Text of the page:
As marketers have looked for new ways to keep their brands above water during the COVID-19 pandemic, they have rushed online to cater to confined consumers, who are dealing with varying degrees of home confinements and lockdowns across Asia. As these brands have crowded online, they have had to jostle for mindspace with consumers, who are facing a deluge of creative work and communication from brands keen to make an impression online, and may be tiring of being flooded with seemingly repetitive content from these companies.
Despite this push to remain fresh, marketers also face the tough market realities of operating during a global pandemic. Content demands keep climbing but budgets and resources are flat, as CMOs rethink how they spend their constrained budgets and are keen on making sure they get the biggest bang for their buck in these difficult times.
"A lot of brands are finding it difficult to cope with demand for creative content, with so many campaigns and products and different languages and content and the number of formats (they have to be produced for)," says Raushida Vasaiwala, general manager APAC, Celtra. "There is pressure on marketers to create variety at speed and scale."
To try and figure how brands can manage in this new normal, this webinar spoke to two companies Shopee and TripAdvisor, who have their own ecommerce challenges. In Shopee's case, the brand is racing to keep pace with a flood of orders from shoppers who have shifted their buying online.
For TripAdvisor, the challenge is to look for new ways to do business, as long-haul travel, tourism and hospitality has been hammered by the pandemic. To provide some perspective on how these brands can manage, Celtra, a provider of cloud-based software to automate creative productions, also offered their insights to this discussion.
Even for a company like TripAdvisor that is reshaping itself, with the travel market under severe strain, the focus is on building out localised content and work with its armada of users to stay relevant. "We are not taking one product or feature across the world, but building solutions for specific markets," says Sarah Mathews, group head of destination marketing APAC, TripAdvisor. "Instead, we have launched Trip Eats in Singapore, which is a source for great food there."
To try to keep pace with this burgeoning demand, ecommerce platforms are leaning on an assortment of strategies to stand out. For example, in the case of Shopee, the southeast Asian ecommerce platform, the shift has been away from using big-ticket endosers to chasing people who have a personality and enduring appeal. Case in point: the campaigns run in Singapore 9/9 and 11/11 with Phua Chu Kang in Singapore, says Pan Huiyan, regional content and community lead, Shopee.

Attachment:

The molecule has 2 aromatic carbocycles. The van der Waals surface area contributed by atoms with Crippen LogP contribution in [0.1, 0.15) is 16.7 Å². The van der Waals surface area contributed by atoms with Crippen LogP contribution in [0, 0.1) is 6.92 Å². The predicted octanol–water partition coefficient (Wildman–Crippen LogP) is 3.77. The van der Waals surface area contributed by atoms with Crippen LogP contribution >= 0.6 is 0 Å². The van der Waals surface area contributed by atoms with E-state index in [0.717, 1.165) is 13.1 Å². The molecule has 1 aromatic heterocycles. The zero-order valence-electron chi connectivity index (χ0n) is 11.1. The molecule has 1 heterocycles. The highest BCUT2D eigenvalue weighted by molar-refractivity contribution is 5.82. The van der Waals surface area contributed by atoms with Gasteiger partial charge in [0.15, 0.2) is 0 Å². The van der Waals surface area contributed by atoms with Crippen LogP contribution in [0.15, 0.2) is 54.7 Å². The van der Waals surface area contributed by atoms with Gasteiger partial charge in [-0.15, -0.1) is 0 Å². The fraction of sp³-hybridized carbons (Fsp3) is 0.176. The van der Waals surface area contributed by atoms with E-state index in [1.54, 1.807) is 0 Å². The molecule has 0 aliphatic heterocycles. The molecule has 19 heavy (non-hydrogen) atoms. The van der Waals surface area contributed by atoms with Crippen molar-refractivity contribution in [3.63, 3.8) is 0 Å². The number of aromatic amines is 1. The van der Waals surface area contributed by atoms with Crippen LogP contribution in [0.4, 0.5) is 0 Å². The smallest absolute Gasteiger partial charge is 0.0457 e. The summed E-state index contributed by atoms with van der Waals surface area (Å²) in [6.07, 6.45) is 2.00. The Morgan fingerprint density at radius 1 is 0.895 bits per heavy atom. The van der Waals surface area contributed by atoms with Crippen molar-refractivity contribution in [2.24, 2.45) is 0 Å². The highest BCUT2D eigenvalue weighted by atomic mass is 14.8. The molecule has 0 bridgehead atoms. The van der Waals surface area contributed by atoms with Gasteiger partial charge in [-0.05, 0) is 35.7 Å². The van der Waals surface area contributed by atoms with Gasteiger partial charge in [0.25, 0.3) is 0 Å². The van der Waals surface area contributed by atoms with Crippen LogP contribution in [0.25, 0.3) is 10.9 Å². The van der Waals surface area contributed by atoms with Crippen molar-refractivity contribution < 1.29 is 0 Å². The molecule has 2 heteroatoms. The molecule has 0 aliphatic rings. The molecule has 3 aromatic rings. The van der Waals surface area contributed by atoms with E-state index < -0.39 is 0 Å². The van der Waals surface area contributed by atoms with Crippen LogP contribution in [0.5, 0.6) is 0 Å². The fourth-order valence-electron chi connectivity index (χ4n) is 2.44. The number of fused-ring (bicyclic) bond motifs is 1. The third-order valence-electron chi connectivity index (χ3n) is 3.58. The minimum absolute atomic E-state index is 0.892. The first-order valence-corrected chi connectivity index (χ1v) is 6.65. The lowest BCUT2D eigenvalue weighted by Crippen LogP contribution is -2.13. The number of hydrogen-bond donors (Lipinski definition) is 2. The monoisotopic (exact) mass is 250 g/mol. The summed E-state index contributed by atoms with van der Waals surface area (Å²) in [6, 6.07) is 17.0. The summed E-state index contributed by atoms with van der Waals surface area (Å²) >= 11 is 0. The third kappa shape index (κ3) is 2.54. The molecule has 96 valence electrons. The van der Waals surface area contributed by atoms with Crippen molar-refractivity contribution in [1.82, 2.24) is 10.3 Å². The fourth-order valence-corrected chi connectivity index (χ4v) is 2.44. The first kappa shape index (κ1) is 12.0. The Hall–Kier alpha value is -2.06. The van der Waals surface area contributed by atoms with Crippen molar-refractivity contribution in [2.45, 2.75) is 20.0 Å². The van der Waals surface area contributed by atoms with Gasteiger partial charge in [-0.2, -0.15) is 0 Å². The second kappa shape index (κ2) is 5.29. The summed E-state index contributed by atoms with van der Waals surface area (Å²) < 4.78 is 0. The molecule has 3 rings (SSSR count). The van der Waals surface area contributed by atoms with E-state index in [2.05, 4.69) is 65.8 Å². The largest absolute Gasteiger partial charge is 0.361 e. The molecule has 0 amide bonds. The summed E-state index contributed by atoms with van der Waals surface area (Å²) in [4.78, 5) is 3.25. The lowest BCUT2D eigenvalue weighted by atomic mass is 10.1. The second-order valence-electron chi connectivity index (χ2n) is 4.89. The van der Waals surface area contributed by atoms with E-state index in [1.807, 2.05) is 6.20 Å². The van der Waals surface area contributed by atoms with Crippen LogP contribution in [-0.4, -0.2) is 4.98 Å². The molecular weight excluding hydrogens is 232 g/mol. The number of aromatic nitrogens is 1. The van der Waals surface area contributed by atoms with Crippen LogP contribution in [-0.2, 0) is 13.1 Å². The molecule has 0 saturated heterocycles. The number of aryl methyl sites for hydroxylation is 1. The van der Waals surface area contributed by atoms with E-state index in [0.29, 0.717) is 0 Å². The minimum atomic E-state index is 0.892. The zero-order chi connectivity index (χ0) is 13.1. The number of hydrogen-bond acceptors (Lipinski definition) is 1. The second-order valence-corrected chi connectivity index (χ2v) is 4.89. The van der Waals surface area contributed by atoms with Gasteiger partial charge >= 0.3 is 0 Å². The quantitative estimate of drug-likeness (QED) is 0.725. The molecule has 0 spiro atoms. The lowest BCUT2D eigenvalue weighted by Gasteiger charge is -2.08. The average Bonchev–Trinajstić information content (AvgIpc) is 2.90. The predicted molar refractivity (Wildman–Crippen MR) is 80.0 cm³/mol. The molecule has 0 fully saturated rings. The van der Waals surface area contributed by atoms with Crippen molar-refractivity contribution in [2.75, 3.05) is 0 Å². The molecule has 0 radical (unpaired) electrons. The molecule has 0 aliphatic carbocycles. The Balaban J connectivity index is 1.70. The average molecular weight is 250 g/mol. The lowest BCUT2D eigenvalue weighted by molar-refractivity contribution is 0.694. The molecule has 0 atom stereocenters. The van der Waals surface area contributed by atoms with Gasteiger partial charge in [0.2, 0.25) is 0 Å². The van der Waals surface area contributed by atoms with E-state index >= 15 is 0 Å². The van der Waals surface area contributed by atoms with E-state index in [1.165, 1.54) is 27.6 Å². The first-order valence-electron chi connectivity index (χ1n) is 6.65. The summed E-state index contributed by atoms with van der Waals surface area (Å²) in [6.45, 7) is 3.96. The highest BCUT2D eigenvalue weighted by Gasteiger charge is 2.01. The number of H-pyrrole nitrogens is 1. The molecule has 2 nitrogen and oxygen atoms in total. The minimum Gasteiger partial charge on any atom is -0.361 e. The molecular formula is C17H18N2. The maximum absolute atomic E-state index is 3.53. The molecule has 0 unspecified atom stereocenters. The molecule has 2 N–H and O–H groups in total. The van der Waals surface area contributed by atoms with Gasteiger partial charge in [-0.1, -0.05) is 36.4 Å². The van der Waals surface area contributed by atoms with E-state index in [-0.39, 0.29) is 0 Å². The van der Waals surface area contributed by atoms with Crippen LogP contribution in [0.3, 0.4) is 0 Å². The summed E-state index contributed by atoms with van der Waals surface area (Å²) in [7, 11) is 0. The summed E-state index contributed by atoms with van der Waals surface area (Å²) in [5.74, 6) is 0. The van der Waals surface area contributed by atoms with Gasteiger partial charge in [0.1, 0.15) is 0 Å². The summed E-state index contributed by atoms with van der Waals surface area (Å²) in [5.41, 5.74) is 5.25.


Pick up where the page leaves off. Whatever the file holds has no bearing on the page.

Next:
"We want to spark conversations that may not come from us but users themselves," she adds. "Even with new offerings such as livestreaming, this conversation isn't just one-way, but multi-way between consumers and the host and among participants too." While China may have an early start with livestreaming, Shopee is steadily expanding the use of this tool by educating consumers about its benefits. "Vouchers and giveaways needs to mean something to consumers," she adds.
To be on top of the ecommerce, game, these executives contend that brands and platforms need to constantly evolve their content. For example, in the case of Shopee, it was listening to consumer demand shifting from essentials to a wider basket of work-from-home gear, while for TripAdvisor, it was consumers initially wanting to figure out flight schedules to reach home in the early days of the pandemic, to hopping on the home-baking frenzy and now discussing pet-friendly staycation plans.
As ecommerce has gone mainstream it is important for marketers to keep plugging away with their creative communication experiments. "Creatives are the first tough point for brands to interact with consumers ... 2021 is going to be about creating great consumer experiences and this is the best way to do it," says Vasaiwala.